by Jim Kerr

I was looking through a 1930’s Ford shop manual last week. The car’s wiring diagram was printed on a single page. After all, there were only the lights, horn, generator, starter and a couple gauges to connect. Today, a vehicle’s wiring harness has thousands of connections and kilometres of wire. There are accessories and features that are only limited by your imagination. I even told a new Cadillac I was testing the other day to roll up the windows. That’s right. I told it to do it – no window buttons to press, just say the right commands.

Voice command systems are available on other vehicles too. Jaguar, BMW, Chevrolet, and many others have optional systems that can be accessed with voice commands. At first these systems may sound frivolous but soon they become natural to use and keep the driver’s eyes on the road, especially in rush hour traffic where a split second can be the difference between a fender bender or not. What do voice command and other high tech options have in common? Communications. Today’s cars and trucks are being controlled through computer networks where communications are key.

There are many different types of vehicle communication systems. Fortunately, many of the communications are based on industry-wide standards established by the Society of Automotive Engineers (SAE). If not for these standards, the market place would be chaos. Even with standards in place, there are many types of communications protocols. Some vehicles use only one type. Some use two and there are many that use three or more on a single vehicle.

When computer controlled fuel injection first entered the market, data communications was not a priority. All the inputs and outputs were hardwired to the computer. Some manufacturers used scan tools (hand held diagnostic computers) to communicate with the vehicle computer but the data was limited. Most cars were diagnosed using symptom charts.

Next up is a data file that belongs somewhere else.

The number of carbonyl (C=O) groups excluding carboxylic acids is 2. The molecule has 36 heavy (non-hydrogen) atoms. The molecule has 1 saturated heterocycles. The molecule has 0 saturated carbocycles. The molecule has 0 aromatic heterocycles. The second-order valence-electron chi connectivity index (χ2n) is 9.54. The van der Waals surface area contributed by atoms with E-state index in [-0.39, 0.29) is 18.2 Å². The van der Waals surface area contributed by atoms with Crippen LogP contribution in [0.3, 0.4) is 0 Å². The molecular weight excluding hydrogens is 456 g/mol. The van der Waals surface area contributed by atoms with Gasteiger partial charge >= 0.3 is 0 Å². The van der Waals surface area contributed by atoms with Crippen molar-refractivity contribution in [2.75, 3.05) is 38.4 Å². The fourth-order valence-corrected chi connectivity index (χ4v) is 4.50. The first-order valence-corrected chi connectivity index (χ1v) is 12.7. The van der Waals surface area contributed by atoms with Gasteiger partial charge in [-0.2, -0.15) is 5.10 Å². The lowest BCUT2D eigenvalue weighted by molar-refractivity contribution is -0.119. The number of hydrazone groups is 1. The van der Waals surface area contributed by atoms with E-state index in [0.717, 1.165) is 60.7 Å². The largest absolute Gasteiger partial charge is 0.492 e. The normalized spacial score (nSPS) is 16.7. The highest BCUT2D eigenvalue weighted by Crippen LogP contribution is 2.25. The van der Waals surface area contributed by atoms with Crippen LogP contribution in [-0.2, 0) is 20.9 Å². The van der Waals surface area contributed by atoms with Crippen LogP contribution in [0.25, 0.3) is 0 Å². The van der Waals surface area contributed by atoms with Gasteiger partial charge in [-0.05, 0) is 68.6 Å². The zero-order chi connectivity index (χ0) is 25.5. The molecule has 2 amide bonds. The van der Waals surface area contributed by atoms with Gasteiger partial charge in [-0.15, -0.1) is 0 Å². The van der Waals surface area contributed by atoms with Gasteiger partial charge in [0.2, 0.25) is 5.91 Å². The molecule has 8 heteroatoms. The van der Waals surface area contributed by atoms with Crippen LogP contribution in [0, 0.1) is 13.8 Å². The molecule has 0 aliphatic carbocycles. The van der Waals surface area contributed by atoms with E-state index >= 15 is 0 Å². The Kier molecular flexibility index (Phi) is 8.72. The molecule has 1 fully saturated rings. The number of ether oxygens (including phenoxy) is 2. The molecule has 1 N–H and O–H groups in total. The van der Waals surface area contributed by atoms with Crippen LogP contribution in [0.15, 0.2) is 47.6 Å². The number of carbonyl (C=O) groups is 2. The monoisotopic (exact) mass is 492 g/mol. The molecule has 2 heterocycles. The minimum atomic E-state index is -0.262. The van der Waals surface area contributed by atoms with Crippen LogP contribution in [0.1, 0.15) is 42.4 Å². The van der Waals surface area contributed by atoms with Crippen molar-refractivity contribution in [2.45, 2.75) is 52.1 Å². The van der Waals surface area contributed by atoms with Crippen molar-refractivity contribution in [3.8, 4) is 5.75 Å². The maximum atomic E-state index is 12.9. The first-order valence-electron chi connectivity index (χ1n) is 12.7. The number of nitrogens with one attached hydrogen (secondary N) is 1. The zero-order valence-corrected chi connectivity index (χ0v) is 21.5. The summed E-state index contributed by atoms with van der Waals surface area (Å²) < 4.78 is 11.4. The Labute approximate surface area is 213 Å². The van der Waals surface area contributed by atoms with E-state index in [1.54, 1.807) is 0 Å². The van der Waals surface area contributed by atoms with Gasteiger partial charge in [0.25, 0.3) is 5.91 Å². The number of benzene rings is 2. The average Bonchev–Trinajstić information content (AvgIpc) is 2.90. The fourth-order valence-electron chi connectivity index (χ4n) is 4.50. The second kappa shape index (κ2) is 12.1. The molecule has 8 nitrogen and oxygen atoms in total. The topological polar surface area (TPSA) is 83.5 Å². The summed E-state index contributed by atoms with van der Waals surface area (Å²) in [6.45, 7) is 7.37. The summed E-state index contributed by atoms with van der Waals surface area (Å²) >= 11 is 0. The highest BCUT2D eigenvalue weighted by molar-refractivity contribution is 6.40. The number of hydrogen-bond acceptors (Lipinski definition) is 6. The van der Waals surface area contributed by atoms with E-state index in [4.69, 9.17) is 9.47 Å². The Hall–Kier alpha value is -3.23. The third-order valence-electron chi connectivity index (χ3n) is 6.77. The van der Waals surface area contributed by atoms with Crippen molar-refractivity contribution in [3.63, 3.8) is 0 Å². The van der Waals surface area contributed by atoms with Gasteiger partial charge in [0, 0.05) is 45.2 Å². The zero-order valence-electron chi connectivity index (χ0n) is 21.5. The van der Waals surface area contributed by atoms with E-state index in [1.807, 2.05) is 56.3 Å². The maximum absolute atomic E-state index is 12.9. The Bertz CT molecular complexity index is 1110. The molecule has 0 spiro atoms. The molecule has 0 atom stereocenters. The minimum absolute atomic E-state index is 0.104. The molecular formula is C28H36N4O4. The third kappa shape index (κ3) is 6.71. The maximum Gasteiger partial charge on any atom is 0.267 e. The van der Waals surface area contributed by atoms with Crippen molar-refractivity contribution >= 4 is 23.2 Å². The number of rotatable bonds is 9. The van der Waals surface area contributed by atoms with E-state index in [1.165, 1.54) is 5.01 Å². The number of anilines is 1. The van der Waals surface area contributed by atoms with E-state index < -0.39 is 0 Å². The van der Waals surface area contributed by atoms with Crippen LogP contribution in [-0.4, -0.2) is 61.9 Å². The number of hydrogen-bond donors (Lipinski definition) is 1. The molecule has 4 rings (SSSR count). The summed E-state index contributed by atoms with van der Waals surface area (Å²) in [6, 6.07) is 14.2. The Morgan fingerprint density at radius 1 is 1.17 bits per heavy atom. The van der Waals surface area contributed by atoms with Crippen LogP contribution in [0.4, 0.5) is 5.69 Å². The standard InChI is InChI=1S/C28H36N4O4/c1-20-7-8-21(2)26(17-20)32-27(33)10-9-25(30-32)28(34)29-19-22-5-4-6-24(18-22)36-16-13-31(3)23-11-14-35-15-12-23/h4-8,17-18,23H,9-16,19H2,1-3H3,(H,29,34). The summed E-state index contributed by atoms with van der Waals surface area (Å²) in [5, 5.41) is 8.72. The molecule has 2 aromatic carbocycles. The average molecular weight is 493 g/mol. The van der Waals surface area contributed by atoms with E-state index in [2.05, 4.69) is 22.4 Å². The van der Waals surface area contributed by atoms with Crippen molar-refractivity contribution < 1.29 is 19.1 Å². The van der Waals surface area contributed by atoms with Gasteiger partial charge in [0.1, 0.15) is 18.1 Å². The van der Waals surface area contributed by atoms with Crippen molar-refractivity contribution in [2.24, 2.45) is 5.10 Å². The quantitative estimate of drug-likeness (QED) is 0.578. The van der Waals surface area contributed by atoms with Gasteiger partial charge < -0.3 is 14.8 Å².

In the 1980’s, emissions legislation created the push for communications to enable diagnosis. By 1996, a new communications standard evolved because of increased emission regulations. With a baud rate of 10,400, much faster than the previous data communications rate, diagnosis of fuel injection, antilock brake and transmission computers was more accurate and quicker.

Now, technicians are seeing another communications standard evolve into our vehicles. I say evolve, because many vehicles use combinations of older and new communications systems as a transition. The standards for this new system separate vehicle electronic systems into priority groups. Engine/transmission controls and safety systems such as ABS, stability control and air bags communicate at 500,000 baud. This is nearly 50 times faster than the old systems. Convenience systems such as power windows, navigation, audio systems and climate control operate at 125,000 baud or 33,000 baud. Even the slowest data rate is 3 times what it was in the past.

Every manufacturer seems to have their own name for the latest standard to add to the confusion but they are very similar systems in operation. Chrysler calls theirs a CCD buss, Ford refers to their system as Multiplexing and GM describes their network as GMLAN. All of these systems are a communications network that ties many modules and computers together on the vehicle.

This time, the push for the new communications standard seems to be consumer demand. Start looking at new cars and you find memory seats, keyless entry systems, theft alarms, high end audio systems and DVD entertainment systems offered on many vehicles. Navigation systems, Bluetooth connections for cell phones, heated seats, stability control, voice command – the list seems endless. High speed communications are what make many of these systems both possible and affordable. I am not sure if the consumer is demanding these features or if the manufacturer is offering them because they want to lure new buyers, but whether we want it or not, vehicles have more features than ever before.

How does this impact vehicle owners? Vehicles are safer. Communications link ABS, stability control, crash avoidance and emergency response notification together and react as a system. Vehicles use less fuel, produce fewer emissions and are more fun to drive because integration of engine, transmission, climate control and suspension communications systems.

Vehicles are also easier to diagnose when there is a problem. High speed communications enables technicians to operate systems quickly and isolate faults more accurately. The communications systems are complex to understood but shorten diagnostic times.

There are disadvantages. Radios are integral to the operation of many systems. You can’t change to another easily. Leave a key in the ignition and modules may “stay awake”, draining a battery in a few hours or less. Overall, the advantages seem to outweigh the disadvantages.

In the future, even economy cars will have features that today’s high end vehicles offer. Communications are what make it possible.

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